Morales hits new gig out of the park

One of the biggest ovations on Saturday at the Mandalay Bay Events Center in Las Vegas came when the director of parks and recreation in Tijuana, Mexico, was shown on the giant video boards in the arena just prior to the start of the super featherweight title fight between Manny Pacquiao and Juan Manuel Marquez.

This was no ordinary 9-to-5 employee, though.

The crowd recognized him not as the guy who organizes youth soccer leagues, but rather as one of the greatest boxers ever and a slam dunk Hall of Fame choice.

Erik Morales, who became one of Mexico's best-loved fighters during a 14-year career filled with epic battles, now spends his time managing a $3.5 million budget running the parks and recreation department in the poor Mexican border town of Tijuana, just south of San Diego.

Morales, who was born in 1976 in a cramped apartment above a ramshackle boxing gym in Tijuana, loves his job so much that he donates his salary back to the department to further help fund it.

"I have no need to hold a job, but I truly enjoy what I'm doing," said Morales, who was 48-6 with 34 knockouts and was involved in the Fight of the Year in 2000 and 2004, both times against Marco Antonio Barrera. "I made a lot of money in boxing and I didn't waste it, so I don't need to take money for this. I really enjoy helping the people here, especially the kids.

"If I can help someone learn to love sports and do better, it makes me feel good, too, so I think everybody is coming out ahead. This is just a way for me to be able to thank the people who have been so good to me all my life."

Morales had one of the most passionate followings of any Mexican boxer other than Julio Cesar Chavez. Despite speaking little English and fighting in weight classes that the American public largely ignored, Morales managed to become not only one of the game's most popular fighters but also a successful pay-per-view attraction.

In large part, it was because of his fearlessness and his willingness to take three punches to deliver one.

That reckless style, though, betrayed him toward the end of his career. After unifying two of the major super featherweight belts on July 31, 2004, against Carlos Hernandez at the MGM Grand Garden in Las Vegas, Morales was 47-1 and musing about moving up in weight to fight pound-for-pound kingpin Floyd Mayweather Jr.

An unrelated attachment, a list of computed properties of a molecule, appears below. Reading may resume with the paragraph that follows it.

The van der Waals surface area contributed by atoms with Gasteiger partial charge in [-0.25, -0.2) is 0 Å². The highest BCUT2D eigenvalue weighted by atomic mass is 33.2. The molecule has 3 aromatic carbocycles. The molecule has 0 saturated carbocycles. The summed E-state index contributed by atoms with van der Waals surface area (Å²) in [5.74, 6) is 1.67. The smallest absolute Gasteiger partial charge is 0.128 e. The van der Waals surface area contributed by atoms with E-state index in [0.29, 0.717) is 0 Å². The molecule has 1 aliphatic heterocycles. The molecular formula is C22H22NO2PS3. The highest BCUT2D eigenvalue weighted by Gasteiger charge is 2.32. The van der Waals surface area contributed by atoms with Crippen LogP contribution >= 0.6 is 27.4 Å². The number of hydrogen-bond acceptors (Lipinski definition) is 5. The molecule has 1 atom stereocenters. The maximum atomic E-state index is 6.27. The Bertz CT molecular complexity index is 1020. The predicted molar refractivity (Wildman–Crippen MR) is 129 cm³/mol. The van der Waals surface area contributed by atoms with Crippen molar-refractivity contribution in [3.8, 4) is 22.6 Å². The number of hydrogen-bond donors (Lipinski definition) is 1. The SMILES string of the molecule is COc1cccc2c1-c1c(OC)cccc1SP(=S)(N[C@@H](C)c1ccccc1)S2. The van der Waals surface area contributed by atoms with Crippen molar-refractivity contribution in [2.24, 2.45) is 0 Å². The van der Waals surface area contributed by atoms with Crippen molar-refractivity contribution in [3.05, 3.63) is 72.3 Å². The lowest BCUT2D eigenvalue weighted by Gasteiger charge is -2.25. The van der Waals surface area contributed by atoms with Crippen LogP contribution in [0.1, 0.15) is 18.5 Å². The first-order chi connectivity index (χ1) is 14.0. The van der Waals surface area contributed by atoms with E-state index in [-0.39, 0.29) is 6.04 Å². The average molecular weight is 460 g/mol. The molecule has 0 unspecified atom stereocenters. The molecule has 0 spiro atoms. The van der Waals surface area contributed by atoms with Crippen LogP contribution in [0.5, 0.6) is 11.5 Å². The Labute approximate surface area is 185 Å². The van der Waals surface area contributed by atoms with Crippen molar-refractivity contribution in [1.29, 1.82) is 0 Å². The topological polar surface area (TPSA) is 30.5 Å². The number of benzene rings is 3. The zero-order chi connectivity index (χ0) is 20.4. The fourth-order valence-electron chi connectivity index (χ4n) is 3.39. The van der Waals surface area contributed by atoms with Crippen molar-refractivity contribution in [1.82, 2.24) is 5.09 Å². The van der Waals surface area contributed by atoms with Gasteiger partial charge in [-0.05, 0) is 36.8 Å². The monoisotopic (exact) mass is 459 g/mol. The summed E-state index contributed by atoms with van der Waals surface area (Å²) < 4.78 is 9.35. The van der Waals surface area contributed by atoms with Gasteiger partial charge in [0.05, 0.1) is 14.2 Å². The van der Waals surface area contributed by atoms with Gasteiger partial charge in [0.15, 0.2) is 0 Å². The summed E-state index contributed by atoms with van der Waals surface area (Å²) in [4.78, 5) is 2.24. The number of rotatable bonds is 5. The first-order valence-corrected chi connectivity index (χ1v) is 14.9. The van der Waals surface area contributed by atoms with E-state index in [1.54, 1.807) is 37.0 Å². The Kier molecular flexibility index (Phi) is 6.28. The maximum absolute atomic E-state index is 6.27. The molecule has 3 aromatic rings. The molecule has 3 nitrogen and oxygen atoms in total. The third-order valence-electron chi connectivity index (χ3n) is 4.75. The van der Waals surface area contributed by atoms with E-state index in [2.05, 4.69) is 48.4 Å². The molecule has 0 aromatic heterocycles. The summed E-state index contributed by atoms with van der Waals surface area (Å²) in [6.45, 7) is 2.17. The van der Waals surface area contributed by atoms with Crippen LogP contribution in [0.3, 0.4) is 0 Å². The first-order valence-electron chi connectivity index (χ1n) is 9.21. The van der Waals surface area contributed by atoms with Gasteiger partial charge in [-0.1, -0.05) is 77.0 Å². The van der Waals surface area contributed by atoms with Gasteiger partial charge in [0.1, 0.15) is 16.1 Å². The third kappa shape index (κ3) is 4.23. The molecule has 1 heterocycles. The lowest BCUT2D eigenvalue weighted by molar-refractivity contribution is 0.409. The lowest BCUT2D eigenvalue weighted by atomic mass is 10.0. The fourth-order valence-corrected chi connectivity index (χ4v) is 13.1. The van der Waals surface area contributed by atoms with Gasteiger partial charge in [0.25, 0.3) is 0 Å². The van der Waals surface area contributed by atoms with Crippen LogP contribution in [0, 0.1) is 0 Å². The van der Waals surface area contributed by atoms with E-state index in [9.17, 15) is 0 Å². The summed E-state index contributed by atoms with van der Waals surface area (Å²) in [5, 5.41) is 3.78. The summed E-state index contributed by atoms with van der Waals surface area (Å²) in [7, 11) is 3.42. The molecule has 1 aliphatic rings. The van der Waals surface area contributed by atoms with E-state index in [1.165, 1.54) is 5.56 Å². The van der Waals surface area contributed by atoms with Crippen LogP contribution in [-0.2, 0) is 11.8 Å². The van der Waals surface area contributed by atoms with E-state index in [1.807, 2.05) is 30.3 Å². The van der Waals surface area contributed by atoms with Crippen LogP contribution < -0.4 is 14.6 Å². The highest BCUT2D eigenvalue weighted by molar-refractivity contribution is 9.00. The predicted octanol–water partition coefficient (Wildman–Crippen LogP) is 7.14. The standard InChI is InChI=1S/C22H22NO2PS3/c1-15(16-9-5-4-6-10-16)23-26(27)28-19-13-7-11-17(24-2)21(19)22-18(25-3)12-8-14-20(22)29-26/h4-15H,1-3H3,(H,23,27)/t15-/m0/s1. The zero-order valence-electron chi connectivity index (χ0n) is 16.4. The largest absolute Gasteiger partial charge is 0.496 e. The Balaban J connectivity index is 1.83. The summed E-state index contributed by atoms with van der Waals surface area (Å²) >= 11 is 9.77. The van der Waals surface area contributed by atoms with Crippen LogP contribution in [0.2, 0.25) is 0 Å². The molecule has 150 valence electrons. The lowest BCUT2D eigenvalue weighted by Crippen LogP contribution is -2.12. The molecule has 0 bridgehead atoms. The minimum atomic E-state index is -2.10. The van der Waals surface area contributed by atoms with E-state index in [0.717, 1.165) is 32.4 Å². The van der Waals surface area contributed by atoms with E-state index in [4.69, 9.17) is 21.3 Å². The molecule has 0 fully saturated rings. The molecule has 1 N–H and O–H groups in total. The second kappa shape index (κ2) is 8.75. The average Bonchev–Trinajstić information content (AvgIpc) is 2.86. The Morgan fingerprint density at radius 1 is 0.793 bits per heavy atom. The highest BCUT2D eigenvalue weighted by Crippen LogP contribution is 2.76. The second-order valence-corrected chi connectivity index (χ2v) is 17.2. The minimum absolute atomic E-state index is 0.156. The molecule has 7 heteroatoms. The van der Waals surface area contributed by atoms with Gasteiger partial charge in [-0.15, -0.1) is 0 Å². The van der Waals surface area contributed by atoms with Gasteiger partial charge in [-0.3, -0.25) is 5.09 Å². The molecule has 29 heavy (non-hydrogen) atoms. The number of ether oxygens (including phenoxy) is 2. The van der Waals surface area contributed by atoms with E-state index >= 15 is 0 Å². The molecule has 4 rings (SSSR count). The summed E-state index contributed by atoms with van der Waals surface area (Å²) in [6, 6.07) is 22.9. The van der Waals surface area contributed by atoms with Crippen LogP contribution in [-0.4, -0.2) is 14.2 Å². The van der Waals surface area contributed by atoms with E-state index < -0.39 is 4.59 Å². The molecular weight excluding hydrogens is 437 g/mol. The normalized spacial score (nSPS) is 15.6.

Morales, though, had little way to know that his glory days were all but over. In his next outing, he lost a brutal battle to Barrera, his long-time bitter rival, in what remains one of the fiercest bouts of the last 50 years.

That was the start of a downward spiral in which Morales lost five of his last six bouts. He seemingly retired after the last when he was beaten by David Diaz in Chicago on Aug. 5 for the WBC lightweight belt.

Morales complained after that fight of an odd feeling in his head and suggested he was done fighting.

But Morales says now that he plans to fight again, though not for a while. He said his problem was that he kept such a hectic pace over the years and didn't allow time for his body to recover.

He's going to fight again, he insists, but perhaps not until late 2009 or early 2010.

"I think I rushed into fights at the end of my career that I shouldn't have taken," Morales said. "I have pride, and I regret that in a way because I look at my record and I see those losses and I truly believe that wasn't me who lost those fights.

"If I had done what I should have done and taken a break and given my body a rest, I would have won those and I would have been talking to you a lot differently now.

Technically, I'm still a sound boxer, but my body wouldn't let me do what I knew how to do."

So, Morales plans to take off the rest of this year and all or most of next year and then come back to pursue another major bout. It wouldn't seem to be a bright move given the risk, but Morales insists he'll be fine.

"This is what I love to do and this is who I am," Morales said. "I just need to give my body the rest it was telling me to take for so long. I'm going to do that now and you'll see a big difference in me when I am back after I am rested."